Fig. 4.
AC protect mice from CIA. (a) CIA was induced in male DBA-1 mice. The AC group (diamonds) were given an i.v. injection of AC on days 0, 1, and 2, whereas the control group received vehicle only (squares). Clinical disease became apparent by day 20 and ...

AC Do Not Affect Tissue Injury Induced by Passive Transfer of Serum Containing Autoantibodies to Glucose-6-Phosphate Isomerase.

AC have been shown in vitro and in vivo to elicit profound suppression of proinflammatory cytokine production by macrophages stimulated through their Toll-like receptors (2). Macrophages are important for the effector phase of joint destruction in CIA (14). However, AC given after the onset of clinical arthritis in the CIA model had no protective effect on limiting the severity of disease (data not shown). This indicated that the mechanism of protection seen in CIA required AC to be present during the phase of induction of autoimmunity rather than the effector phase of clinically apparent joint inflammation. To confirm this we used a passive antibody transfer model of arthritis (K/BxN), which bypasses the immune induction phase. Transfer of anti-G6PI antibodies (serum) from these mice engenders an acute arthritis in recipient mice that resolves spontaneously after 18–21 days (15). To directly reproduce the timing of administration of AC and CFA before the onset of joint inflammation, we injected CFA intradermally at the base of the tail on day 0; gave AC on days 0, 1, and 2; and then 21 days later induced arthritis using K/BxN serum. Fig. 4d shows that the arthritis score in both groups was not significantly different, suggesting that i.v. AC do not inhibit proinflammatory cytokine secretion by innate effector cells directly.

AC Reduce the Level of Pathogenic Autoantibodies in CIA.

We next investigated the effects of AC on the induction of the adaptive autoimmune response. Blood samples were collected from day 14 after immunization with CII and assayed for anti-CII antibodies in the various IgG subclasses. The levels of total anti-CII IgG (Fig. 5a) and IgG2a (Fig. 5b) were significantly reduced in the mice treated with AC. This was paralleled in the IgG1 subclass (measured at day 56, AC mean group titer was 1/1,990, and PBS mean group titer was 1/6,550), which indicated a reduction of anti-CII antibodies across the board and not simply a skewing from Th1 to Th2 response in AC-treated mice.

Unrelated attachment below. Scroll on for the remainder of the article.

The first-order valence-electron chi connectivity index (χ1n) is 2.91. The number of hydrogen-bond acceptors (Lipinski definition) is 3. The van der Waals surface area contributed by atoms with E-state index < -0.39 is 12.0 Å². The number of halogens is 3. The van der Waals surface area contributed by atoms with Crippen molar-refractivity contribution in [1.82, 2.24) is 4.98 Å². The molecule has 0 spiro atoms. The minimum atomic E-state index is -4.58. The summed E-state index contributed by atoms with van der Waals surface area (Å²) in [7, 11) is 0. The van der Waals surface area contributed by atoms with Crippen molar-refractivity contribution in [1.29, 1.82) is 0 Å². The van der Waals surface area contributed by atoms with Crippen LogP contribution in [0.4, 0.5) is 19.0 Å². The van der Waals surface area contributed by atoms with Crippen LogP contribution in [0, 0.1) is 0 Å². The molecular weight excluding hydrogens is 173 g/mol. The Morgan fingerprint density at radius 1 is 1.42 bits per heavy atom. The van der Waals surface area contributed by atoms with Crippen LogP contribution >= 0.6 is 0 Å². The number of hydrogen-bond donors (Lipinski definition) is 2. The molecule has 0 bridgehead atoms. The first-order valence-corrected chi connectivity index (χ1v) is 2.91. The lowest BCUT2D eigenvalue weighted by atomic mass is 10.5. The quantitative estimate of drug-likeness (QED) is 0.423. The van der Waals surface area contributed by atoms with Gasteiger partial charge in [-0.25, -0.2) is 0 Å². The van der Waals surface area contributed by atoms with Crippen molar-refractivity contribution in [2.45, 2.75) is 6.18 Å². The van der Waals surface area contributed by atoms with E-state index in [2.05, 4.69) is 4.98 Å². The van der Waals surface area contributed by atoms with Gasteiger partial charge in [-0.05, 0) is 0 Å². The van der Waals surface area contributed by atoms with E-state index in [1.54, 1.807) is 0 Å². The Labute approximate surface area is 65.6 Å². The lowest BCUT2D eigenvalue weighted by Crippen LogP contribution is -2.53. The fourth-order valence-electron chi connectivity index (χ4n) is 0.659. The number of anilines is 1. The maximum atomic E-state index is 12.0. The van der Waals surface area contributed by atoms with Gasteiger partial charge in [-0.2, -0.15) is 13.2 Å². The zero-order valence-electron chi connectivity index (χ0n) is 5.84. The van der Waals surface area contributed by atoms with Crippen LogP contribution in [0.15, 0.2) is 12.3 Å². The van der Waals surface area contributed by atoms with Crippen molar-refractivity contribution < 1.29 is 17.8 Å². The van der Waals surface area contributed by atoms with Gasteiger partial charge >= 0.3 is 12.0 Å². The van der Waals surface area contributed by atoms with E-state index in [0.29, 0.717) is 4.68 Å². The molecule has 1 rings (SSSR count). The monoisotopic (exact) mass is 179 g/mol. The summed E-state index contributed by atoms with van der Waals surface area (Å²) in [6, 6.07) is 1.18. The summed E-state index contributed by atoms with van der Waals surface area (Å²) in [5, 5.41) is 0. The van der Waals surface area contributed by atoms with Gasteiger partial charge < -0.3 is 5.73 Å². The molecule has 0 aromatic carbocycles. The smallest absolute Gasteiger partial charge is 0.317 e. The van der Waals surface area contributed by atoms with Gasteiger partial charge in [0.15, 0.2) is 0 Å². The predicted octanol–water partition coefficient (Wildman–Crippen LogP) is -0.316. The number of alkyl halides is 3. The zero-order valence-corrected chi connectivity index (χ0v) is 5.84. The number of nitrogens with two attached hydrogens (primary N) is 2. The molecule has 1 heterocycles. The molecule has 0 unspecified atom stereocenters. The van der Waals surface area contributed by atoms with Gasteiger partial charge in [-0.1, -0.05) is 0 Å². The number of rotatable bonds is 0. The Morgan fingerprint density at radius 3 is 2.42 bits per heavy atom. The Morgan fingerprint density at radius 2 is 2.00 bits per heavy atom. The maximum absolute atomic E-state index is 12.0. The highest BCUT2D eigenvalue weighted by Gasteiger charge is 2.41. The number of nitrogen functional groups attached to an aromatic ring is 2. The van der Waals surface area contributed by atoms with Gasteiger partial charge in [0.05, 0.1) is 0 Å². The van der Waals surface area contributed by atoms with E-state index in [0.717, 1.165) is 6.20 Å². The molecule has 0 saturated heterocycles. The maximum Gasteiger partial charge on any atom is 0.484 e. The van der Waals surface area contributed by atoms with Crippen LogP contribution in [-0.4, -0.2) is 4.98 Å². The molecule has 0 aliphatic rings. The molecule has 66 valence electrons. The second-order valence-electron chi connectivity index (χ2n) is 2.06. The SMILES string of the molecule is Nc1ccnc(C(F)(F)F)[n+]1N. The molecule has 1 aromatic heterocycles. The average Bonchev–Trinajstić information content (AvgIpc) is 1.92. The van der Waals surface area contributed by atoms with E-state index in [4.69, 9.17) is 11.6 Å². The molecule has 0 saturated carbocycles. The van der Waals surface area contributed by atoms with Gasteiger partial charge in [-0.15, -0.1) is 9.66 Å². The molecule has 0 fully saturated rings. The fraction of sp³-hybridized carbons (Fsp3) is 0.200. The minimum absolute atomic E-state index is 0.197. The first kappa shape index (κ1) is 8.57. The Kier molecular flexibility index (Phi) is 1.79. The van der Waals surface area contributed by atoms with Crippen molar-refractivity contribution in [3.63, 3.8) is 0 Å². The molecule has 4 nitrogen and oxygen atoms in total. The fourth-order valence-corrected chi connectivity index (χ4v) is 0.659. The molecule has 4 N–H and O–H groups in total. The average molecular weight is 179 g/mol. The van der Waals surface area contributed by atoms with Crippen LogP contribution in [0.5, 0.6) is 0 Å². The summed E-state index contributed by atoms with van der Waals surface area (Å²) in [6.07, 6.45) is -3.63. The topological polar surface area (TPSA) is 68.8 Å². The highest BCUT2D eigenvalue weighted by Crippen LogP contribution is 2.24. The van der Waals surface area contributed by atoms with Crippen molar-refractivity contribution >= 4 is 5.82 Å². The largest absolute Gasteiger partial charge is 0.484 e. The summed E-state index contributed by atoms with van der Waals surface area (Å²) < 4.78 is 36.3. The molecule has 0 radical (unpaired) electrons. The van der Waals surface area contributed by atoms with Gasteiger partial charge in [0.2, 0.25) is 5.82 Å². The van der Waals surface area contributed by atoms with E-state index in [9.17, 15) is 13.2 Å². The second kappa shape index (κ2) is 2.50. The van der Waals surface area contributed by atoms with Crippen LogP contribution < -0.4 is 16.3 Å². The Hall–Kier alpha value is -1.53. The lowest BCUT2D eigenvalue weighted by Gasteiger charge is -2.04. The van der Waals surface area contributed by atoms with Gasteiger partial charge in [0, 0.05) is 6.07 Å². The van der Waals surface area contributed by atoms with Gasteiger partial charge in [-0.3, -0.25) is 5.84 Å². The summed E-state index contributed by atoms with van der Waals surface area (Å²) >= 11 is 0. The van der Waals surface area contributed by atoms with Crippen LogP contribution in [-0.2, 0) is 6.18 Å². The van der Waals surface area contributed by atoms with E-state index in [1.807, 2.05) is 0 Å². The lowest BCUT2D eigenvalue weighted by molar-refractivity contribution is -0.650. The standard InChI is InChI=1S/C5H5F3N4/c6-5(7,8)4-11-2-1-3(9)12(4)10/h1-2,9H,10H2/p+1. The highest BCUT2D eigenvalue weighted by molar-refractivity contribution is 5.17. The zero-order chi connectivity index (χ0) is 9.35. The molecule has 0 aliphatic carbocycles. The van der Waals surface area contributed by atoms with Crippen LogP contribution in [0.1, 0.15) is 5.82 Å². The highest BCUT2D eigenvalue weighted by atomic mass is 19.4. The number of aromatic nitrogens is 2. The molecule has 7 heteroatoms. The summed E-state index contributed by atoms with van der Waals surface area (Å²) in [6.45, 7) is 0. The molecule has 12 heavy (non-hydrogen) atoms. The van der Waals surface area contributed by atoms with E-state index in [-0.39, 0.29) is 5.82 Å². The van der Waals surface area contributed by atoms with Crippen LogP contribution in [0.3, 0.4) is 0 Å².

Fig. 5.
Coadministration of AC with antigen reduces the level of pathogenic autoantibodies but not CD4+ proliferation. Blood was collected by tail bleed on the days indicated after immunization with CII/CFA. Antibody levels of total IgG (a) and IgG2a (b) were ...

CII-Specific T Cells from AC-Treated Mice Proliferate Normally but Secrete Higher Levels of IL-10.

To ask whether priming was affected by the administration of AC, splenocyte or lymph node populations were taken 11 and 50 days after immunization and restimulated with graded doses of CII. CII-specific T cells proliferated normally (Fig. 5 c and d), but T cells from AC-treated mice secreted significantly more IL-10 and IFN-γ than the T cells from control mice at all doses of CII tested (Fig. 6 a and b). Other cytokines, including IL-4, IL-6, MCP-1, TGF-β, and TNF-α, showed no significant differences (data not shown). Thus, as with the DO11.10 model, a significant increase in IL-10 and IFN-γ secretion is seen when T cells are isolated from mice that have been treated with AC and immunized in the presence of adjuvant.

Fig. 6.
Collagen-specific T cells secrete more IL-10 when AC have been administered. (a) Fourteen days after immunization with CII/CFA spleens and peripheral lymph nodes were harvested, and CD4+ T cells were isolated and restimulated with native collagen and ...

The Protective Effect of AC in CIA Depends on IL-10.

Our data thus far have shown that AC induce activated B and T cells to secrete IL-10 and that B cell-derived IL-10 is essential to induce T cell IL-10 in vitro. To investigate whether IL-10 was important in providing protection from CIA in AC-treated mice, we blocked IL-10 in vivo during disease induction by giving anti-IL-10 at the time of immunization with CII/CFA and weekly thereafter, for 2 weeks. Whereas AC-treated mice made less IgG2a anti-collagen antibody (Fig. 6d), when AC treatment was combined with anti-IL-10 blockade the level of IgG2a anti-CII antibodies was restored to the same level as the PBS- and anti-IL-10-treated group (Fig. 6d). Although we did not note an increased disease severity in the mice treated with anti-IL-10, the protection from severe clinical arthritis seen when AC are given at the time of immunization was lost (Fig. 6c). We concluded that the protective effect of AC in vivo is mediated by IL-10.